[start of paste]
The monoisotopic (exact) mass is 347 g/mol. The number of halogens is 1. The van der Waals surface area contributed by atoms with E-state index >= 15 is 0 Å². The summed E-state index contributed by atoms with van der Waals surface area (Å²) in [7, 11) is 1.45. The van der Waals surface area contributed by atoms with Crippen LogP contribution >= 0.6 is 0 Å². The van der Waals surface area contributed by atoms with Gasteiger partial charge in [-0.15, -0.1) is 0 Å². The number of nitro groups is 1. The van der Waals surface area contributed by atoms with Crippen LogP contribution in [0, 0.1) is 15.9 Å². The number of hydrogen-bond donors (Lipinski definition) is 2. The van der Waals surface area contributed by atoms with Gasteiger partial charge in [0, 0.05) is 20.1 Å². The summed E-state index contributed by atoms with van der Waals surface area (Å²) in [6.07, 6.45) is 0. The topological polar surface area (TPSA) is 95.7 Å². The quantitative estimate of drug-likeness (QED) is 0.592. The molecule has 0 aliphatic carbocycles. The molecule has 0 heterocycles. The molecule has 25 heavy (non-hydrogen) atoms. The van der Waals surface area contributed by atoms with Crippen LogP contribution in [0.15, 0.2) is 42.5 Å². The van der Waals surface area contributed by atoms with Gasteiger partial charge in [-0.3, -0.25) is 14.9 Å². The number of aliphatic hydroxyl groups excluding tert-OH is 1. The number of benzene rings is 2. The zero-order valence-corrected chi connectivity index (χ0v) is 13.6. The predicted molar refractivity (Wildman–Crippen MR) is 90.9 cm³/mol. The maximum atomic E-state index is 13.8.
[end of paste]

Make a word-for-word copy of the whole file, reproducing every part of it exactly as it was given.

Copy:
The monoisotopic (exact) mass is 347 g/mol. The number of halogens is 1. The van der Waals surface area contributed by atoms with E-state index >= 15 is 0 Å². The summed E-state index contributed by atoms with van der Waals surface area (Å²) in [7, 11) is 1.45. The van der Waals surface area contributed by atoms with Crippen LogP contribution >= 0.6 is 0 Å². The van der Waals surface area contributed by atoms with Gasteiger partial charge in [-0.15, -0.1) is 0 Å². The number of nitro groups is 1. The van der Waals surface area contributed by atoms with Crippen LogP contribution in [0, 0.1) is 15.9 Å². The number of hydrogen-bond donors (Lipinski definition) is 2. The van der Waals surface area contributed by atoms with Gasteiger partial charge in [0, 0.05) is 20.1 Å². The summed E-state index contributed by atoms with van der Waals surface area (Å²) in [6.07, 6.45) is 0. The topological polar surface area (TPSA) is 95.7 Å². The quantitative estimate of drug-likeness (QED) is 0.592. The molecule has 0 aliphatic carbocycles. The molecule has 0 heterocycles. The molecule has 25 heavy (non-hydrogen) atoms. The van der Waals surface area contributed by atoms with Crippen LogP contribution in [0.15, 0.2) is 42.5 Å². The van der Waals surface area contributed by atoms with Gasteiger partial charge in [-0.3, -0.25) is 14.9 Å². The number of aliphatic hydroxyl groups excluding tert-OH is 1. The number of benzene rings is 2. The zero-order valence-corrected chi connectivity index (χ0v) is 13.6. The predicted molar refractivity (Wildman–Crippen MR) is 90.9 cm³/mol. The maximum atomic E-state index is 13.8.